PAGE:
The best minimalist travel wallet
Lentz_2

The Mr. Lentz Slim Passport Wallet is rugged, old-school, handmade, and built to last.

The Mr. Lentz brand is run by one person — Evan Lentz — who makes all of his products by hand in his own workshop. Lentz built the brand with a "modern cowboy" feel, designed to evoke days of hard work on the windswept plains, and his online shops reflect that with old-west images and icons.

Mr. Lentz makes wallets, bags, and other accessories using durable, rugged, and time-proven materials like full-grain leather, brass, and wood. Lentz's passport wallet is a typical example of this style.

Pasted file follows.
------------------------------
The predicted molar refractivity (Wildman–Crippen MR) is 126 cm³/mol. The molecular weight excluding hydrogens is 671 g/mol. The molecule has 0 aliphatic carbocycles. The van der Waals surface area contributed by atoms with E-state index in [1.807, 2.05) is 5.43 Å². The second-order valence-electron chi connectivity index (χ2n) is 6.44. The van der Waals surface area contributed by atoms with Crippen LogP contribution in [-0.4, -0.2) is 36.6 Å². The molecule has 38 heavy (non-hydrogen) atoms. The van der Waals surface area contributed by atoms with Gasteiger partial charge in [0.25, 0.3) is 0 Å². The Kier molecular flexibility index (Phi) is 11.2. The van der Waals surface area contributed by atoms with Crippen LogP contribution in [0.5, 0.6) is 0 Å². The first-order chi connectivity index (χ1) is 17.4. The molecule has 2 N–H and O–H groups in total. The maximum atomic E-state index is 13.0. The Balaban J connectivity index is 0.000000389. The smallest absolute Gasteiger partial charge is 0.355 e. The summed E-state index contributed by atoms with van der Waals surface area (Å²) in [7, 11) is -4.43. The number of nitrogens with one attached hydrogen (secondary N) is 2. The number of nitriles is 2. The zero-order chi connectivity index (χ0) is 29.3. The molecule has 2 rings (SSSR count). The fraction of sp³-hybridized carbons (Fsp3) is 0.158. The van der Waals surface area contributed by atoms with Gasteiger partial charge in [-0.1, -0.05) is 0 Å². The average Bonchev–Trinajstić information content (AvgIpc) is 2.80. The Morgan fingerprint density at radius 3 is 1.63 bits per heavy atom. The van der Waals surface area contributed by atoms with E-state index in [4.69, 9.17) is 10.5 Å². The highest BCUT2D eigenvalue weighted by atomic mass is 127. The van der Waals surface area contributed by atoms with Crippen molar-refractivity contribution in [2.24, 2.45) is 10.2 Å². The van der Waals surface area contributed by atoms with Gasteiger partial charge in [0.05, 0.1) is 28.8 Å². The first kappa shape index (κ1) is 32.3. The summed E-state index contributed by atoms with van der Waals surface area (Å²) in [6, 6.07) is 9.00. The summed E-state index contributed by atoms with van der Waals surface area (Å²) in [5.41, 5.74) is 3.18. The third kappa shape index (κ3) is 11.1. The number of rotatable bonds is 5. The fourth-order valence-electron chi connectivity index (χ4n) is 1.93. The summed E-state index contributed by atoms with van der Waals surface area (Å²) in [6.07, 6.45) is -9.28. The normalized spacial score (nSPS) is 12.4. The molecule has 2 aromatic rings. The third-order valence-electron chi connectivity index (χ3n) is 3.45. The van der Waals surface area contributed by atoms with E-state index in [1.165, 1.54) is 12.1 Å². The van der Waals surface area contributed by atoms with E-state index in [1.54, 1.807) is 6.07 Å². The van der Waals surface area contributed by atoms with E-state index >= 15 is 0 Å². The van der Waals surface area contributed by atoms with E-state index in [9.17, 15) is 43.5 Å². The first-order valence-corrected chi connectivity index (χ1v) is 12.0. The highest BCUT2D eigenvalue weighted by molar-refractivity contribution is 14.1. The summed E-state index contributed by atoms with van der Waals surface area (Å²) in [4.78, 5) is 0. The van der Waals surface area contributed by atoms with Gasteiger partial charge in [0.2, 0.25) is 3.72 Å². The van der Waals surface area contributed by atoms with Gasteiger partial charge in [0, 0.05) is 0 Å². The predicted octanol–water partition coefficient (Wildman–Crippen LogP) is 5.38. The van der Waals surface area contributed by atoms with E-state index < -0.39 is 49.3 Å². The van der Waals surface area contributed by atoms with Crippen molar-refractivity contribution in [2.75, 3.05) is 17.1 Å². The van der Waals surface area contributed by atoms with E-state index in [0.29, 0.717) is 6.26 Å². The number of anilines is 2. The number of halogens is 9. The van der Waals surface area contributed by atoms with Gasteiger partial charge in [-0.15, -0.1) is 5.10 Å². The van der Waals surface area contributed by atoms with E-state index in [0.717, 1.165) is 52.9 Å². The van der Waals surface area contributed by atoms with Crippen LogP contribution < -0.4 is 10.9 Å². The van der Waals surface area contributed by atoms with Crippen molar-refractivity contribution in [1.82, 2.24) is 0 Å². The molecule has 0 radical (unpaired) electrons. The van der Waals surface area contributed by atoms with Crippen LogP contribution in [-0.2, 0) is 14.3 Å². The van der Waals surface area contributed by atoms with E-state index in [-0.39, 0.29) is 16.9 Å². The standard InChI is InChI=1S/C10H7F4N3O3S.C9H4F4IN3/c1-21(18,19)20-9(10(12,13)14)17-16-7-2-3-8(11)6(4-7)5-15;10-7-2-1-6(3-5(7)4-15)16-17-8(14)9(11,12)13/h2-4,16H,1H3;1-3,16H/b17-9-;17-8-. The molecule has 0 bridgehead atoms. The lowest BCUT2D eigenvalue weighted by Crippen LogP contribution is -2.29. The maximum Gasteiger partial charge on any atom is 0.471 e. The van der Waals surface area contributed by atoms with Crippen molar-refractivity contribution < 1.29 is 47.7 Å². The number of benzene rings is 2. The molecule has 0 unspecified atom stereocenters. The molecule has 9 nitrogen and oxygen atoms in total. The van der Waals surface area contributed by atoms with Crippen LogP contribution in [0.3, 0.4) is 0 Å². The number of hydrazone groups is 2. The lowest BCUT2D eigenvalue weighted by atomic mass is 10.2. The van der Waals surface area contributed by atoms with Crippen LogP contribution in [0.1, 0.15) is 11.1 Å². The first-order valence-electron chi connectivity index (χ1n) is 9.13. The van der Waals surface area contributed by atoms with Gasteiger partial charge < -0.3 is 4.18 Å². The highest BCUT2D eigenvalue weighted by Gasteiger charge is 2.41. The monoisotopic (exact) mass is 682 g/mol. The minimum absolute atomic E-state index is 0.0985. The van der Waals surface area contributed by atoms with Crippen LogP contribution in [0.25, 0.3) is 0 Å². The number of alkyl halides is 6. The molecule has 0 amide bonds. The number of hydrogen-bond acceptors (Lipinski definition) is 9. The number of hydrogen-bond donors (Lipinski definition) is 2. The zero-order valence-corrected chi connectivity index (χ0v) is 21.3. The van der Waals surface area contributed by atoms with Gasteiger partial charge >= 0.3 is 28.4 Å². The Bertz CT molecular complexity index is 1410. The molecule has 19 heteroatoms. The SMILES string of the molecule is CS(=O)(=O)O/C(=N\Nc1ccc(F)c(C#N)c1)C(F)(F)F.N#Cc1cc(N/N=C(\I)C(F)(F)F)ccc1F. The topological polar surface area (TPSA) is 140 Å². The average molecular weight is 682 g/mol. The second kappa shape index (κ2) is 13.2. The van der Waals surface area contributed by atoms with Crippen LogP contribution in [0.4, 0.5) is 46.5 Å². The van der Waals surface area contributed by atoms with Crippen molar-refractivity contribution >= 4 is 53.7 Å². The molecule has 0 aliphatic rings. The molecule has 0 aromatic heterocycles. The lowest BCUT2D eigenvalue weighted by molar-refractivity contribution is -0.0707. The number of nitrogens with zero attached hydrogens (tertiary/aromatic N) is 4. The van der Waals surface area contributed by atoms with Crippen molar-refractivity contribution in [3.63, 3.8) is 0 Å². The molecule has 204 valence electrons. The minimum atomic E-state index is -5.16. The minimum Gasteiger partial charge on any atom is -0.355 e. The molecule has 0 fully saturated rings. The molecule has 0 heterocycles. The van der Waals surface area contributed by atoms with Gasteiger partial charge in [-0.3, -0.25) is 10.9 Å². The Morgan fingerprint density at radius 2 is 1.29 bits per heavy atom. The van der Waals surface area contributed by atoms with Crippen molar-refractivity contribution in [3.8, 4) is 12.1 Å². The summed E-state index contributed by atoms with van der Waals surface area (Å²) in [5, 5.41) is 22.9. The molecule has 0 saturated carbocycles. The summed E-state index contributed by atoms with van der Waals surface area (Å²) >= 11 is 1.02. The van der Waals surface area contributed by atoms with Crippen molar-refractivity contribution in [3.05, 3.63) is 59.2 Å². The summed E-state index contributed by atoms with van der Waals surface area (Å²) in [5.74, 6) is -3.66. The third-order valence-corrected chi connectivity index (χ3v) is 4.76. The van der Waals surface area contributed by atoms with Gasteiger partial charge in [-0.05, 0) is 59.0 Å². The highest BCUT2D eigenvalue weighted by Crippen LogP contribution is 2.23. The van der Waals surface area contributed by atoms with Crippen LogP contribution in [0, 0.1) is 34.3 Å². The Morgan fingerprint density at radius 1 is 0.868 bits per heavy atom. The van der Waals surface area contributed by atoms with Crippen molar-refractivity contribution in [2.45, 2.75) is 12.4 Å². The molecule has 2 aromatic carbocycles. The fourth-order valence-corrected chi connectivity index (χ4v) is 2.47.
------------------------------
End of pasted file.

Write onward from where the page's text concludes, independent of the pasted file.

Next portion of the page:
The wallet is much more scaled-down than the Bellroy Travel Wallet making it great for those who just want to ensure some protection for their passport without adding a ton of bulk. A solid piece of leather makes a bifold that opens like a book. The right-side has a pocket for your passport, which is a little tight and only meant to fit the back cover of the passport. That way, the passport can be read without removing it from the wallet. You can just hand the whole package to the customs agent. Once the wallet breaks in a bit, you can fit the whole closed passport in that pocket.

The other side of the wallet has two card slots that can hold four to six cards. There's a larger pocket right behind the card slots that is perfect for holding a bit of spare cash. You can also fit travel documents, like boarding passes, in this sleeve.